A lightning-fast jab is futile unless a boxer has the leg muscle to unleash it. Operators pumping up their mobile access networks through 5G investments could find themselves similarly powerless without correspondingly beefy backhaul. Yet the fiber networks that would provide the sturdiest solution are not readily available in some of Europe's biggest markets.
This backhaul black hole has loomed darkly above Europe's mobile markets for several years. In mid-2014, mobile giant Vodafone, armed with data from the Analysys Mason market research group, warned regulatory officials that European mobile consumers would start suffering in the next three to five years unless operators could access the fiber networks owned by the region's incumbents at reasonable prices. Three years later, and as concern mounts, not much has changed in the major economies of the UK and Germany.
The backhaul problem now threatens to plunge Europe's mobile markets into crisis as operators begin preparing for the rollout of even higher-speed 5G networks. If mobile operators cannot obtain access to incumbents' networks, they may have to fall back on sub-optimal technologies that impede their introduction of economically valuable 5G services. Building new fiber networks from scratch would add billions of dollars to the overall 5G budget.
Already, operators contending with saturated markets and zero growth in sales are fretting about the cost of building nationwide 5G networks. While there is still uncertainty over the eventual size of the 5G bill, no one doubts that blanketing whole countries with 5G would entail considerable expense. The European Commission (EC) puts the figure at €57 billion ($68 billion) for the entire region. But Timotheus Höttges, the CEO of Germany's Deutsche Telekom AG (NYSE: DT), reckons Europe could be looking at total 5G expenditure of between €300 billion ($356 billion) and €500 billion ($594 billion). (See DT Plots 5G Across Entire Footprint.)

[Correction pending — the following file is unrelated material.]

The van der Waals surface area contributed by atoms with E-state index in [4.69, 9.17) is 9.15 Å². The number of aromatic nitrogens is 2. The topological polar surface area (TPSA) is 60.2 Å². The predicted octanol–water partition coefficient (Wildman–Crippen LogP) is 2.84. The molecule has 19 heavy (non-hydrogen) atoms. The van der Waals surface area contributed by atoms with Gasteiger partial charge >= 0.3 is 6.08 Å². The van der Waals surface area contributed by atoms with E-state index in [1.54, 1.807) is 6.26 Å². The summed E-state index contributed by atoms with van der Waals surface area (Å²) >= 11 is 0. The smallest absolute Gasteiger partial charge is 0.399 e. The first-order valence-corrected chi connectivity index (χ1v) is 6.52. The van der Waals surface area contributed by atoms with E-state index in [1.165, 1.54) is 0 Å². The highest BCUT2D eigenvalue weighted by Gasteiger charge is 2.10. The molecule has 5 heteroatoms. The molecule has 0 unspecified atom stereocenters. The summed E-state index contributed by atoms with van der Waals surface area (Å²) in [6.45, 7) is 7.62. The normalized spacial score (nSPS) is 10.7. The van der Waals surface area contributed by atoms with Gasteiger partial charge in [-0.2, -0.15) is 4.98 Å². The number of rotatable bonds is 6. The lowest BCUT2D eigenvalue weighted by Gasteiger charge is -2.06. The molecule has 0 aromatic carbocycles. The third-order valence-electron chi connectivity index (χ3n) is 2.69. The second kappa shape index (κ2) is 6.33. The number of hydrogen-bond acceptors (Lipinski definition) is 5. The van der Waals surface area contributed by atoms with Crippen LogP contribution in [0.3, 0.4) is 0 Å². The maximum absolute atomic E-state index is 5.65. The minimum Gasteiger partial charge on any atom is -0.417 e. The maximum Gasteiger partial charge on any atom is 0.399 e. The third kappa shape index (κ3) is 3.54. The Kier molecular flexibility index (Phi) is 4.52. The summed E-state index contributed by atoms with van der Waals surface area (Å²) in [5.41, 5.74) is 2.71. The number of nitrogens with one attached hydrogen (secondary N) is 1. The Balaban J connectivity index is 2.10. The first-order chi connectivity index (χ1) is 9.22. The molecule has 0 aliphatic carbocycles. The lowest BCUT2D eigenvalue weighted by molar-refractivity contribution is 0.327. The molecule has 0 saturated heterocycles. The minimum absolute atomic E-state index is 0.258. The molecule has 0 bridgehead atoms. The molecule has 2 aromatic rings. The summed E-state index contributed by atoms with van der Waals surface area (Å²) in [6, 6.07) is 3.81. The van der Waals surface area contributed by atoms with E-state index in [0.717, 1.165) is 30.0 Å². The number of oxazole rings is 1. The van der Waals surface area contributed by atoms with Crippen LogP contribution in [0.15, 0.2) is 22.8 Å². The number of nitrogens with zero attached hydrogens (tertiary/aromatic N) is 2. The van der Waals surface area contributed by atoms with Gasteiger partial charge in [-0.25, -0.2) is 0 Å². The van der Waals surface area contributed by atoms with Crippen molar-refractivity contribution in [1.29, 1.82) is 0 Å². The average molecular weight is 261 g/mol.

Moreover, in just-published research, Analysys Mason has estimated that, for an operator with both fixed and mobile networks, 5G will add at least three percentage points to capital intensity (or capital expenditure as a percentage of revenues) for several years. For a mobile-only player, it says, the increase will be "a lot more."
That is likely to reflect rising backhaul demands. As mobile networks shoulder soaring volumes of high-speed data traffic, operators will need capable fixed-line infrastructure to ferry that traffic from basestations to their core network systems. Without access to fiber, backhaul could become the bottleneck that disrupts the 5G experience. Kye Prigg, the head of mobile networks for Vodafone's UK business, says backhaul transmission represents one of the biggest 5G investment hurdles that operators must overcome. (See Vodafone UK Turns Mobile Network Guns on BT/EE.)
The problem is not just a lack of fiber in the ground. Even where it is available, Vodafone Group plc (NYSE: VOD) has not been able to access those networks on terms it deems acceptable. Across Europe, most of the existing fiber infrastructure is owned and controlled by the region's former state-owned monopolies, whose networks were originally built using public-sector funds. In the era of privatization, incumbents in important European markets remain unwilling to open up those networks to their mobile rivals, insists Vodafone. "It's all too easy for them to discriminate against competitors," says a spokesperson for the operator. "Wholesale access is not always made available, it can be extremely expensive and service levels can be very poor."
It is not just Vodafone that is unhappy, either. "In the UK marketplace, fiber availability is still not where it needs to be to make it commercially viable and meet 5G expectations at the appropriate point in time in the future," says a spokesperson for Spain's Telefónica , which operates a mobile-only network in the UK. Hutchison-owned Three UK , the smallest of the UK's mobile network operators, similarly complains that poor fiber availability could have an adverse impact on the economics of 5G.
Next page: Passive aggressive
Broadly speaking, mobile-only players want two things from Europe's fixed-line incumbents. First and foremost, they are demanding access to the ducts and poles that companies such as the UK's BT Group plc (NYSE: BT; London: BTA) and Germany's Deutsche Telekom AG (NYSE: DT) control. If Vodafone could use this "passive" infrastructure, it would be able to make investments in its own fiber networks, it argues. In the absence of a regulatory framework that supports opening up ducts and poles, mobile operators would also like to use incumbents' dark fiber. Another "passive" network product, this promises more control over connections than operators enjoy with traditional "leased line" wholesale services.
Yet in both the UK and Germany, neither ducts and poles nor dark fiber networks are available to mobile operators for backhaul-only purposes. In the UK, that may not be for lack of regulatory ambition. Through a process of market reviews, regulatory authority Ofcom has been trying to find ways to open up the networks owned by BT's Openreach infrastructure division. But its efforts have been "cack-handed," says Barney Lane, the director of UK regulatory affairs for Colt, a rival to BT in the market for mobile backhaul services.